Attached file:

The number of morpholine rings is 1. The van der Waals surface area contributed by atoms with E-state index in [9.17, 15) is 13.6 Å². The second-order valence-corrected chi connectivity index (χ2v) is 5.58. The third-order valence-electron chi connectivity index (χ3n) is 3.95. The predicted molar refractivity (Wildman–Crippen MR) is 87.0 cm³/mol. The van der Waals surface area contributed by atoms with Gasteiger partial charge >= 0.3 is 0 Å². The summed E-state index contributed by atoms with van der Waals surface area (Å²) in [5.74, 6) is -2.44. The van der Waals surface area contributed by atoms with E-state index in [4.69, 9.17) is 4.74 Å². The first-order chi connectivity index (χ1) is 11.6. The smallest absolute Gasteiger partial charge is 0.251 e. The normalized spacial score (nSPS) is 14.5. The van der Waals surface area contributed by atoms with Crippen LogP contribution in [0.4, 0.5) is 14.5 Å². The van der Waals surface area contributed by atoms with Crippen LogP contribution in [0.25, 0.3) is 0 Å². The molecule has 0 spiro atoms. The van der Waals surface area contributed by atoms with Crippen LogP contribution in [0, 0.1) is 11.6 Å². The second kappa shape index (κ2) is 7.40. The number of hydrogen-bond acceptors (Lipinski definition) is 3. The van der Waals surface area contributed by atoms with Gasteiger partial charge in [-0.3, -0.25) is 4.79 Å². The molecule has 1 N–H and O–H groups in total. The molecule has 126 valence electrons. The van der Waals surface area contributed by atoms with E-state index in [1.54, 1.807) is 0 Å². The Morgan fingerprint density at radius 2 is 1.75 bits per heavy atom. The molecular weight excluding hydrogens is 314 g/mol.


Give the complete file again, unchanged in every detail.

The number of morpholine rings is 1. The van der Waals surface area contributed by atoms with E-state index in [9.17, 15) is 13.6 Å². The second-order valence-corrected chi connectivity index (χ2v) is 5.58. The third-order valence-electron chi connectivity index (χ3n) is 3.95. The predicted molar refractivity (Wildman–Crippen MR) is 87.0 cm³/mol. The van der Waals surface area contributed by atoms with Gasteiger partial charge >= 0.3 is 0 Å². The summed E-state index contributed by atoms with van der Waals surface area (Å²) in [5.74, 6) is -2.44. The van der Waals surface area contributed by atoms with E-state index in [4.69, 9.17) is 4.74 Å². The first-order chi connectivity index (χ1) is 11.6. The smallest absolute Gasteiger partial charge is 0.251 e. The normalized spacial score (nSPS) is 14.5. The van der Waals surface area contributed by atoms with Crippen LogP contribution in [0.4, 0.5) is 14.5 Å². The van der Waals surface area contributed by atoms with Crippen LogP contribution in [0.25, 0.3) is 0 Å². The molecule has 0 spiro atoms. The van der Waals surface area contributed by atoms with Crippen LogP contribution in [0, 0.1) is 11.6 Å². The second kappa shape index (κ2) is 7.40. The number of hydrogen-bond acceptors (Lipinski definition) is 3. The van der Waals surface area contributed by atoms with Gasteiger partial charge in [-0.3, -0.25) is 4.79 Å². The molecule has 1 N–H and O–H groups in total. The molecule has 126 valence electrons. The van der Waals surface area contributed by atoms with E-state index in [1.54, 1.807) is 0 Å². The Morgan fingerprint density at radius 2 is 1.75 bits per heavy atom. The molecular weight excluding hydrogens is 314 g/mol.